Kidney Stone disease is a disorder involving hardened accumulations of mineral crystals that are deposited in the kidneys and ureters. The stones are usually small, but can vary in size from a grain of sand to the size of a golf ball. Kidney stones are quite common, affecting over 5% of Americans and more often in men than women. Recurrence of the disease is widespread and reaches as high as 50%, especially during the summer months. There are five major categories of kidney stones but calcium stones appear to be the most prevalent.
Clinical symptoms of kidney stones range from no pain if the stone is not moving to agonizing pain that has been compared to childbirth. The first sign of a kidney stone is often bloody urine or intense shooting pain in the flank region or the lower abdomen. As the stone moves down the ureter (the tiny tube that connects the kidneys to the bladder), the pain may progress to sharp cramping or become unbearable renal colic. An urge to urinate or burning on urination occurs as the tiny muscles of the ureter attempt to move the kidney stone along. Associated nausea and vomiting or a state of mild shock may be present. Steady, severe pain may be a sign that the stone has lodged. If this is accompanied by fever or chills, it may be an indication of infection and medical attention should be sought immediately.
The cause of kidney stone formation is not always obvious and usually involves a number of factors. Dehydration and a warm climate, as well as a diet high in proteins or oxalate can lead to concentrated urine and the beginning of a kidney stone. Kidney stones are also known to run in families and may be linked to a sedentary lifestyle or immobility. Active stone formers may also be suffering from an abnormality that prevents them from metabolizing calcium and oxalates.
The diagnosis of kidney stones is usually made on the basis of the location and severity of the pain, then confirmed by an x-ray or CT scan. Ultrasounds are also useful and a urinalysis or urine culture may be done to evaluate mineral levels. Blood may be drawn and a white cell count done to ensure that there is no infection present. If any stones are passed in the urine, it is important to collect them for the physician to evaluate and determine their causes.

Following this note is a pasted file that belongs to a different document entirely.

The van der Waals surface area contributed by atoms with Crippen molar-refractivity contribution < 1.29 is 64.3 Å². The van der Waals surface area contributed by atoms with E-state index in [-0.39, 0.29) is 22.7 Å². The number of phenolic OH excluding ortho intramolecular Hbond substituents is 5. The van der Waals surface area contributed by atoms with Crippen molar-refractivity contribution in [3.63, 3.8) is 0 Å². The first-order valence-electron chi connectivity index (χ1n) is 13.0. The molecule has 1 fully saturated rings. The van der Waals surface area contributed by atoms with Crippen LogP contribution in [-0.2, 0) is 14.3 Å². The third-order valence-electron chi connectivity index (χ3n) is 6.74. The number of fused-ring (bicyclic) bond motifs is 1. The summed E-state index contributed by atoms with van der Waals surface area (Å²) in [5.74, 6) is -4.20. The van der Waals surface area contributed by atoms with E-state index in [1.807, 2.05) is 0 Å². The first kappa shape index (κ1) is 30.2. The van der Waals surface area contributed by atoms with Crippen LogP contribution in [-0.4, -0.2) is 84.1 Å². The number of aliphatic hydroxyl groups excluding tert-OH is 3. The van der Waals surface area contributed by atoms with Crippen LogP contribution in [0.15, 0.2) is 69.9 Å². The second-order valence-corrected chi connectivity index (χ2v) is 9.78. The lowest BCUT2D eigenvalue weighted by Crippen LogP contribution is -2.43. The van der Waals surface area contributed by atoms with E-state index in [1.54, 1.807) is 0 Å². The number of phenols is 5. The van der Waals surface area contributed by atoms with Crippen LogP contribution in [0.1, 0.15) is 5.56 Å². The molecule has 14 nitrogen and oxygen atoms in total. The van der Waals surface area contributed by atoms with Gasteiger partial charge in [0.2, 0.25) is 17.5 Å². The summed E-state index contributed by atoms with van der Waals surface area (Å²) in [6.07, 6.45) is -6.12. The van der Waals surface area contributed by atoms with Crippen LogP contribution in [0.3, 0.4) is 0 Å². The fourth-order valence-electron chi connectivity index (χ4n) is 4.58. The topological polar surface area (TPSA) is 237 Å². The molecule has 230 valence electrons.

Treatment of kidney stones is relatively uncomplicated as most stones will pass spontaneously on their own. The focus is preventing infection and minimizing the pain associated with passing the stone. Surgery may be necessary if the kidney stone is larger than 5mm, if it is blocking the flow of urine or causing an infection or if it will not pass on its own and is causing constant pain. A procedure that involves shattering the stone with shock waves is the most common intervention. For large stones, the surgeon may make a small incision in the back and remove the stone directly with a nephroscope. Open surgical procedures to remove kidney stones are reserved as a last resort because of the risk of hemorrhage.
For those who suffer from recurring kidney stones, the key focus should be prevention. Prevention of kidney stones is the best cure and may involve dietary or lifestyle changes. An adequate fluid intake of at least 6-8 glasses of water daily is imperative to wash out minerals and prevent kidney stones from forming. Other preventative strategies include adopting a diet low in protein and sodium, as well as avoiding oxalate-rich foods. It is also important to maintain a diet adequate in dairy foods and calcium. Contrary to what was once thought, recent research has proven that a diet high in calcium may actually help prevent kidney stone formation. Last, thiazide diuretics may be prescribed to increase urine formation and flush the body of any accumulating mineral salts.
Although they can still be painful, kidney stones are no longer the dreaded disease they once were. Most patients have very good prognoses and excellent outcomes. The advance of technology and the focus on prevention has greatly reduced the cost and pain of having kidney stones.
Disclaimer: This information presented should not be interpreted as or substituted for medical advice. Talk to your doctor for more information about kidney stones.
Category: Healthcare Basics